What is the thyroid and could it be affecting your overall wellbeing?

WORDS: Jessica Scott-Young | Nutritionist

Feeling sluggish?
A bit fatigued?
Struggling to lose weight?
Noticed your hair is thinning or falling out?

These are all signs it could be time to get your thyroid checked.

May is Thyroid Awareness Month so what better time to discuss a topic that is near to my heart, and something I work with regularly in the clinic – thyroid health.

Thyroid dysfunction is the second most common endocrine condition affecting women of reproductive age. Statistics show that well over 1 million Australians are living with an undiagnosed thyroid disorder, with over 60,000 new cases diagnosed within Australia each year. Australian women are more likely to be affected by thyroid conditions than men.

You may be wondering, what is the thyroid, how do I know if I have an issue with mine and what can I do to get things back on track? Let’s start with the basics…


The thyroid gland is a butterfly-shaped gland, located just above the Adam’s apple in the neck.

Image source: Tara Nelson, ‘Thyroid Practitioner Level One Training’

The thyroid gland is an integrative part of the endocrine system, working alongside the hypothalamus, pituitary, adrenals, parathyroid, pancreas, gonads and the gut.

The pituitary gland is responsible for secreting thyroid stimulating hormone (TSH) which stimulates the production of thyroxine (T4) and small amounts of triiodothyronine (T3) which are required in an ideal 3:1 ratio for healthy thyroid function. With the right nutrients and conditions, the body then converts T4 into the active form, T3.

In times of increased stress, autoimmunity and nutrient depletion, the conversion of T4 to T3 becomes compromised and we see T4 stunted off down different pathways (hello, reverse T3), causing an issue with the conversion of active thyroid hormone available to the body. This is when we start to see different forms of thyroid dysfunction arise.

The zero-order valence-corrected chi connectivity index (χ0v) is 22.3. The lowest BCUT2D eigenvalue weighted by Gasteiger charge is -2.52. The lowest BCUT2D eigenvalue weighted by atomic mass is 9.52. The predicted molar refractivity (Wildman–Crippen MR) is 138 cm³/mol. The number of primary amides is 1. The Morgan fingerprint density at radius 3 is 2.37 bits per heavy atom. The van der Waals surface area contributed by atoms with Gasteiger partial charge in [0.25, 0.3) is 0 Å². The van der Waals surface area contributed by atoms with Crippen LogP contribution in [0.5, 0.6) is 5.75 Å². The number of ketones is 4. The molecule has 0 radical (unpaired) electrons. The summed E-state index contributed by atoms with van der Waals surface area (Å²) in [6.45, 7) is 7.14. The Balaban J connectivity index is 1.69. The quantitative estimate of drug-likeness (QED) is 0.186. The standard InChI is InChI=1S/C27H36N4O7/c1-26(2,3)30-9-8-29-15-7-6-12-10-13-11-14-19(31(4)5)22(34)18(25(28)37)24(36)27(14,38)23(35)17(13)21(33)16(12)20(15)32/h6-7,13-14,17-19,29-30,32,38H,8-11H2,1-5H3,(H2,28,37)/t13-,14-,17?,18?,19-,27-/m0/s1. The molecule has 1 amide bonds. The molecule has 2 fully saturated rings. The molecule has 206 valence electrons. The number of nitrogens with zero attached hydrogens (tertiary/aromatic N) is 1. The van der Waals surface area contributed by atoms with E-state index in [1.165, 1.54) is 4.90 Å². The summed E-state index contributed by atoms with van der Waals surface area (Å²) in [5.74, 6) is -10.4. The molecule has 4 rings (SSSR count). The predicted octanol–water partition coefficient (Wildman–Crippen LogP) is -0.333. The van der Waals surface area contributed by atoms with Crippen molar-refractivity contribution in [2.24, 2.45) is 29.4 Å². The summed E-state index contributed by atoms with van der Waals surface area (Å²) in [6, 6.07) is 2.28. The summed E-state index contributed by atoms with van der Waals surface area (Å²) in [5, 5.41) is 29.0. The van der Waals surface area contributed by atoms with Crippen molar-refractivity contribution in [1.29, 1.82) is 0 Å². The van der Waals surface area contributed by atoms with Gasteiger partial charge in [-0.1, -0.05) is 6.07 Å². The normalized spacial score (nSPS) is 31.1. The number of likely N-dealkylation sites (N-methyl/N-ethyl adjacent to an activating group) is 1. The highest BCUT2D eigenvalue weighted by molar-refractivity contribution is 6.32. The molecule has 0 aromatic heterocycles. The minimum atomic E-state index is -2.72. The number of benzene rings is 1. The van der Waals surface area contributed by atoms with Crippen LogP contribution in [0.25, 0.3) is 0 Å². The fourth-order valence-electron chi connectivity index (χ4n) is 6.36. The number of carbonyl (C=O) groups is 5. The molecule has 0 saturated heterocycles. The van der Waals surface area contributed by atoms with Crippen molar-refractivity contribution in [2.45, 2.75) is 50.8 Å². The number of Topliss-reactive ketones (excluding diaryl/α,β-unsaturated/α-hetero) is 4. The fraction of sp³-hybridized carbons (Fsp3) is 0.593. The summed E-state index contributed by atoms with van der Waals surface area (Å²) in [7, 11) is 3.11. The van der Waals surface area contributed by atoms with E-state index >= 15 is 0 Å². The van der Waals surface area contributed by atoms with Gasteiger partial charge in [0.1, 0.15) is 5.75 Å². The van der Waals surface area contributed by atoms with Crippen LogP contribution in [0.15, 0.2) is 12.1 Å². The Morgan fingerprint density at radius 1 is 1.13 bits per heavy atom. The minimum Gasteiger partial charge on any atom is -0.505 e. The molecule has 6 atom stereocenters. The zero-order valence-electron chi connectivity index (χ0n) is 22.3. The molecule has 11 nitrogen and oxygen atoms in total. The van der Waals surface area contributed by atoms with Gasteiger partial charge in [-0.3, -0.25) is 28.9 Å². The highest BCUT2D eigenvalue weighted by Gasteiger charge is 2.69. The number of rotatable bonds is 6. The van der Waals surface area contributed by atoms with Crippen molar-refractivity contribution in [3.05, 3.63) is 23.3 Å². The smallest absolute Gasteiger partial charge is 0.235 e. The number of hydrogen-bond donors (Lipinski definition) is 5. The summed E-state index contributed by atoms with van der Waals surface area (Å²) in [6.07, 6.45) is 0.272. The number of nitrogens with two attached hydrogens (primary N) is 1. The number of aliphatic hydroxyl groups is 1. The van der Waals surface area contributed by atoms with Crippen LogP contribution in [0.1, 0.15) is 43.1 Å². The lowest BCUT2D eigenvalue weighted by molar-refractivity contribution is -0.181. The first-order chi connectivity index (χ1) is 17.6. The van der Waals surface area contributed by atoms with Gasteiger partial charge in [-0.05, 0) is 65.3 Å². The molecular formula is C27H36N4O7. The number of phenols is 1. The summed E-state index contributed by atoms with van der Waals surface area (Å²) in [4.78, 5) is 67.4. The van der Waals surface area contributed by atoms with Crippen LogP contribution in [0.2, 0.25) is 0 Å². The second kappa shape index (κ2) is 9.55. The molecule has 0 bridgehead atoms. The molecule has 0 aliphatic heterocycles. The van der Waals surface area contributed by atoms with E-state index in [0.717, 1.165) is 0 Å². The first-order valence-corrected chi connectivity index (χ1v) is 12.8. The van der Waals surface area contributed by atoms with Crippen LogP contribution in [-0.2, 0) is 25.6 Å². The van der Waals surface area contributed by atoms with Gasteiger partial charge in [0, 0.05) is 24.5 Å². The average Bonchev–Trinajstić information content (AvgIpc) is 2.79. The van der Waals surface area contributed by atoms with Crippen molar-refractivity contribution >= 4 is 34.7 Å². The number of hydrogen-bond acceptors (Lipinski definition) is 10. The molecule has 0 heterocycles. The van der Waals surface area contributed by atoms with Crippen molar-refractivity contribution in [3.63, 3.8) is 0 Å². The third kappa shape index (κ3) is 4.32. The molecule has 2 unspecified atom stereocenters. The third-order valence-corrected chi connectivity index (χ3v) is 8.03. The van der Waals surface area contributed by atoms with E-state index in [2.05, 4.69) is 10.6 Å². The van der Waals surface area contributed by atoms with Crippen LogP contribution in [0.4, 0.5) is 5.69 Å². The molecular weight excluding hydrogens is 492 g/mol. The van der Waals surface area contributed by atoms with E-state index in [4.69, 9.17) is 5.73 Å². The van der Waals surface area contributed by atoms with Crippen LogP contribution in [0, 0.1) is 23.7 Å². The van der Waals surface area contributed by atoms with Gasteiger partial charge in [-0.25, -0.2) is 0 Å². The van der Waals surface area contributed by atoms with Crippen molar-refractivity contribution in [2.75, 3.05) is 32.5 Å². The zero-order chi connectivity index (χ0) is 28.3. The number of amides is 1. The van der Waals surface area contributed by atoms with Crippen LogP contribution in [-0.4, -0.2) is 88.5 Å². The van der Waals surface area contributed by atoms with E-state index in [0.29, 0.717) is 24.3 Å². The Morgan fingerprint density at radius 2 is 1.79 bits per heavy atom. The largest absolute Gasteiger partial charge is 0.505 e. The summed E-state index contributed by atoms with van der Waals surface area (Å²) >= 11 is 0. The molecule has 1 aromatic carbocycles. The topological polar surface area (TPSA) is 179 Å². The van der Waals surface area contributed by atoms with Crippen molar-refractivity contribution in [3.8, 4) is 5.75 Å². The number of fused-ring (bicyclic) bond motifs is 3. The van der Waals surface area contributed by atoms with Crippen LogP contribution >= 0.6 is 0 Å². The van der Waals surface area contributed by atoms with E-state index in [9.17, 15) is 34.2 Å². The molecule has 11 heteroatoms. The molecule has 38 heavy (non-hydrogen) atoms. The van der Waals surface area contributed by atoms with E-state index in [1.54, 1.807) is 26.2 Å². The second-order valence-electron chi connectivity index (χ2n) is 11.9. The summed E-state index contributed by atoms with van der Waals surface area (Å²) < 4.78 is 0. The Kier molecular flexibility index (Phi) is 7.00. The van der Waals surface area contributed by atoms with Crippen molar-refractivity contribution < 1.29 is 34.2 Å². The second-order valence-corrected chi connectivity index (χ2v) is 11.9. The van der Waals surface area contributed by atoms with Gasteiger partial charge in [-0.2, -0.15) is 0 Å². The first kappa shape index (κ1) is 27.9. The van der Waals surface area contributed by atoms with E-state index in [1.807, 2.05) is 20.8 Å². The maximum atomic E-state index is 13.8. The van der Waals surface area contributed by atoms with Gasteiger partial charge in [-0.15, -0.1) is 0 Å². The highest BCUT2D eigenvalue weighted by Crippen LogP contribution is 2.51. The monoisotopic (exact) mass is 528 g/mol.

The transport of thyroid hormones into the cell is largely dependent on energy and therefore mitochondrial function. Therefore, in order to have a healthy thyroid, we also need healthy, well-functioning mitochondria (our cellular energy powerhouse). This is why excessive fatigue is often a tell tale sign that something is wrong at a cellular level.

The thyroid acts as both a hormonal gland and regulatory organ, playing a major role in metabolism and cellular growth and maturation of cells within the body. Think of the thyroid as your body’s ‘master controller’ – it makes sure everything in the body is working, ensures a steady stream of hormones is released into the body, telling the organs what to do and monitoring what needs to be brought back into balance.

So when the thyroid starts to go awry, it is time to look at what is likely to be causing this dysfunction and support both the thyroid and other bodily systems to get back on track.


Given how interlinked the thyroid is with other parts of the endocrine system, it’s not surprising that when the body is under stress, the thyroid presses ‘pause’ and starts to slow down metabolic processes. This is when we see the most common form of thyroid dysfunction, hypothyroidism. Hypothyroidism is an underactive thyroid that creates a slowing of the metabolic processes within the body.

When the thyroid is underactive, you may experience:

  • Fatigue
  • Weight management issues – difficulty losing weight or unexplained weight gain
  • Thinning or loss of hair in women
  • Constipation
  • Increased sensitivity to cold, especially to hands and feet
  • Recurrent infections
  • Irregular menstrual cycles
  • Recurrent miscarriages
  • Infertility
  • Loss of libido
  • Depression
  • Dull/ dry skin
  • Brain fog
  • Throat issues – hoarseness, voice changes, constant sore throat
  • Increased cholesterol levels ands triglycerides
  • Decreased lymphatic drainage e.g puffiness/ puffy face
  • Disrupted sleep patterns
  • Loss of outer ⅓ of eyebrows
  • Fibromyalgia


What causes the thyroid to slow down and become underactive?

  • Stress – chronic emotional or physiologic stress can cause a significant reduction of transport of T4 into the cells of the body
  • Mitochondrial dysfunction e.g insulin resistance, diabetes, chronic infection, chronic fatigue syndrome
  • Increased gut permeability e.g coeliac disease
  • Food intolerances
  • Excess fasting
  • Calorie restriction – chronic dieting over a lifetime
  • Chronic illness or infection
  • HPA dysfunction (drive by emotional and physical dysfunction)
  • Vitamin D deficiency
  • Environmental toxin exposure